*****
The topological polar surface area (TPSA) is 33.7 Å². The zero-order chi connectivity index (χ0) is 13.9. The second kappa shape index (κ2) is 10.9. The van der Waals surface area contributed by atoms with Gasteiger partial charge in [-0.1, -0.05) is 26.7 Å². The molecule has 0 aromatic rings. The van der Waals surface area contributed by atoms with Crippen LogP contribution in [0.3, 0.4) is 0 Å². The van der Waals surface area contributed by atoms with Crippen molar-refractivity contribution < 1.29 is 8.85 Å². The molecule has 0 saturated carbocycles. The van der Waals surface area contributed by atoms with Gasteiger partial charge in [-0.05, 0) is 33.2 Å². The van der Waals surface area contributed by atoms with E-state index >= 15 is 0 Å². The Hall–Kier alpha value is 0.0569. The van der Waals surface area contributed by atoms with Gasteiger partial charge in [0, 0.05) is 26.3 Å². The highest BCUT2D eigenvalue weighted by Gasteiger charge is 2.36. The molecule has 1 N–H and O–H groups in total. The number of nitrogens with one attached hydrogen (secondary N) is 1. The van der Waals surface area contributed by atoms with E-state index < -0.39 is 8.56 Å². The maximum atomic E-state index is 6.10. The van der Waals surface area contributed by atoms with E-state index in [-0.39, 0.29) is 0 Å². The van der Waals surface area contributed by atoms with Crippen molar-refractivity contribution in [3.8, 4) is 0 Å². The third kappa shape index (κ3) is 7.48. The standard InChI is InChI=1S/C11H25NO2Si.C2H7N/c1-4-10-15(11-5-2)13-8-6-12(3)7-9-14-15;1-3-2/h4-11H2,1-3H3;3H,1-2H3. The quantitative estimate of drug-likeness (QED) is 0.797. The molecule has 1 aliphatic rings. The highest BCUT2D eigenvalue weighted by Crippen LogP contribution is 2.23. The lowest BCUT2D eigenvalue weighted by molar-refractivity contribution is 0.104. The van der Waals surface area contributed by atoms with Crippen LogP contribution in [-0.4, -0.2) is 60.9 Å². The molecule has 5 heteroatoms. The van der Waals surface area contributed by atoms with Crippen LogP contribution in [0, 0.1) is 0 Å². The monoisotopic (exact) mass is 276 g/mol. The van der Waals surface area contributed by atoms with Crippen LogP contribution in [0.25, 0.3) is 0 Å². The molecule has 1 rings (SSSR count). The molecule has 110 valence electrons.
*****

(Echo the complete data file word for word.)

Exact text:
The topological polar surface area (TPSA) is 33.7 Å². The zero-order chi connectivity index (χ0) is 13.9. The second kappa shape index (κ2) is 10.9. The van der Waals surface area contributed by atoms with Gasteiger partial charge in [-0.1, -0.05) is 26.7 Å². The molecule has 0 aromatic rings. The van der Waals surface area contributed by atoms with Crippen LogP contribution in [0.3, 0.4) is 0 Å². The van der Waals surface area contributed by atoms with Crippen molar-refractivity contribution < 1.29 is 8.85 Å². The molecule has 0 saturated carbocycles. The van der Waals surface area contributed by atoms with Gasteiger partial charge in [-0.05, 0) is 33.2 Å². The van der Waals surface area contributed by atoms with E-state index >= 15 is 0 Å². The Hall–Kier alpha value is 0.0569. The van der Waals surface area contributed by atoms with Gasteiger partial charge in [0, 0.05) is 26.3 Å². The highest BCUT2D eigenvalue weighted by Gasteiger charge is 2.36. The molecule has 1 N–H and O–H groups in total. The number of nitrogens with one attached hydrogen (secondary N) is 1. The van der Waals surface area contributed by atoms with E-state index < -0.39 is 8.56 Å². The maximum atomic E-state index is 6.10. The van der Waals surface area contributed by atoms with E-state index in [-0.39, 0.29) is 0 Å². The van der Waals surface area contributed by atoms with Crippen molar-refractivity contribution in [3.8, 4) is 0 Å². The third kappa shape index (κ3) is 7.48. The standard InChI is InChI=1S/C11H25NO2Si.C2H7N/c1-4-10-15(11-5-2)13-8-6-12(3)7-9-14-15;1-3-2/h4-11H2,1-3H3;3H,1-2H3. The quantitative estimate of drug-likeness (QED) is 0.797. The molecule has 1 aliphatic rings. The highest BCUT2D eigenvalue weighted by Crippen LogP contribution is 2.23. The lowest BCUT2D eigenvalue weighted by molar-refractivity contribution is 0.104. The van der Waals surface area contributed by atoms with Crippen LogP contribution in [-0.4, -0.2) is 60.9 Å². The molecule has 5 heteroatoms. The van der Waals surface area contributed by atoms with Crippen LogP contribution in [0, 0.1) is 0 Å². The monoisotopic (exact) mass is 276 g/mol. The van der Waals surface area contributed by atoms with Crippen LogP contribution in [0.25, 0.3) is 0 Å². The molecule has 1 rings (SSSR count). The molecule has 110 valence electrons.